Thirty-two (6.7%) out of the 474 nonduplicate P. aeruginosa isolates that had been recovered at the Bicêtre Hospital in 2007 were categorized as nonsusceptible to imipenem and to meropenem and therefore retained for this study. Overall, 87.5% and 78.1% of the selected isolates were resistant to imipenem and meropenem, respectively (Table (Table1).1). Genotyping performed using pulsed-field gel electrophoresis revealed high clonal diversity, with 22 distinct clones identified among the 32 isolates. One genotype (clone E) included eight isolates with two different subclones, E1 (two isolates) and E2 (six isolates).
All the isolates had reduced oprD expression (Table (Table2).2). Twenty-four isolates showed relative oprD expression of ≤10% compared to that of P. aeruginosa PAO1 (Table (Table2).2). Reduced expression of OprD was also assessed by OMP analysis (data not shown).
In order to evaluate the possible impact of qualitative modifications of OprD, the sequence of the oprD gene was also determined. Twenty-four isolates (17 distinct clones) out of the 32 isolates contained inactivating mutations of the oprD gene (Tables (Tables22 and and4).4). The most frequent mechanisms of oprD inactivation resulted from 1-bp insertions/deletions or point mutations, leading to premature stop codons identified in 11 and 5 isolates, respectively. In two isolates, the OprD inactivation was due to a 4- or 5-bp insertion inside the coding sequence (Table (Table4).4). Finally, the inactivation of OprD was the result of a disruption of the coding sequence by a novel 1.3-kb insertion sequence (IS) element, named ISPa27 (submitted to the IS database at the Internet site http://www-is.biotoul.fr/), in six clonally related isolates (clone E2).
We also identified a shortened putative loop L7 of the OprD porin in the clones B2, O, and W (Table (Table4).4). This shortening may open the porin channel to allow optimal penetration of meropenem and increase its activity (5). Conversely, this alteration might not modify the susceptibility to a smaller-sized carbapenem molecule, such as imipenem (5). Interestingly, downregulated expression of the oprD gene observed in these clones may modulate the phenotype of imipenem and meropenem resistance (Table (Table22).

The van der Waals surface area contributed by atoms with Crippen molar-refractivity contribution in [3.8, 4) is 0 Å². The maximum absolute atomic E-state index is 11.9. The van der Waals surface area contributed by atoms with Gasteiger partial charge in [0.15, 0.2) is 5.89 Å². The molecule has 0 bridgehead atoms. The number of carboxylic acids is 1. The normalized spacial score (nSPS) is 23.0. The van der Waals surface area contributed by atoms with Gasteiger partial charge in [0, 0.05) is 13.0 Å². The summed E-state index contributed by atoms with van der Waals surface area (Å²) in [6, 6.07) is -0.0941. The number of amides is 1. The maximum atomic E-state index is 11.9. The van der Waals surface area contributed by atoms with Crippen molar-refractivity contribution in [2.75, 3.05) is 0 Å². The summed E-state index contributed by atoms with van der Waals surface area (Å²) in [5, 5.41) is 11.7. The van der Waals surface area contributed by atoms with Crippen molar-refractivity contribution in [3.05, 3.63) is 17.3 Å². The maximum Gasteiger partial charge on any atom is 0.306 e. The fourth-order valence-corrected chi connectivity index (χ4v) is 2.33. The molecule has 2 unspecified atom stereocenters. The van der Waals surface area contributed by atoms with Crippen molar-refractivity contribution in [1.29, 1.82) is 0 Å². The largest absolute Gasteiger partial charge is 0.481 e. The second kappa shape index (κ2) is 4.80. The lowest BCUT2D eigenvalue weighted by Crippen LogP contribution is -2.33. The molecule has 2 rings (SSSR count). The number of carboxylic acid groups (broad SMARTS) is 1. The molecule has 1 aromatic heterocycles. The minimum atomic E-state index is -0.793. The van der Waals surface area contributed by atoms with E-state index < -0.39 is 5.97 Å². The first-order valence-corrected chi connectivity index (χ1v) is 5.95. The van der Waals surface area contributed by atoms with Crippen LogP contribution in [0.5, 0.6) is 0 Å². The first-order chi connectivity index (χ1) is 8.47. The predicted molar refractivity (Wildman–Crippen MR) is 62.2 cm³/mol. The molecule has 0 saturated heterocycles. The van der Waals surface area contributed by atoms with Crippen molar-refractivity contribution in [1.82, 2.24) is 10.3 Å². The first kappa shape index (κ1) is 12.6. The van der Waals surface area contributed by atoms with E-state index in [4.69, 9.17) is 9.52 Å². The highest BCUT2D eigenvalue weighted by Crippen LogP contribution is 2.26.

Synergy tests performed with clavulanic acid-ticarcillin and ceftazidime-containing disks did not evidence any inhibition of ceftazidime resistance for all the P. aeruginosa isolates, ruling out the production of extended-spectrum β-lactamases. Using cloxacillin-containing plates, the MICs of ceftazidime were decreased by at least twofold for 25 out of 32 isolates (78% of total), suggesting overproduction of AmpC that was confirmed by determination of β-lactamase activities (Table (Table2).2). Twenty-one out of those 25 isolates overexpressed the AmpC β-lactamase and had reduced MICs of ceftazidime but also of imipenem and cefepime after cloxacillin addition (Table (Table1),1), suggesting the presence of an ESAC (Tables (Tables11 and and2).2). PCR and sequencing identified 10 AmpC β-lactamase variants, with 8 of those variants possessing an alanine residue at position 105 (Table (Table2).2). This residue had been previously shown to be the key factor for an ESAC property (Table (Table2)2) (22). All isolates were negative for blaIMP-, blaVIM-, blaSPM-, blaAIM-, and blaOXA-type genes by PCR screening.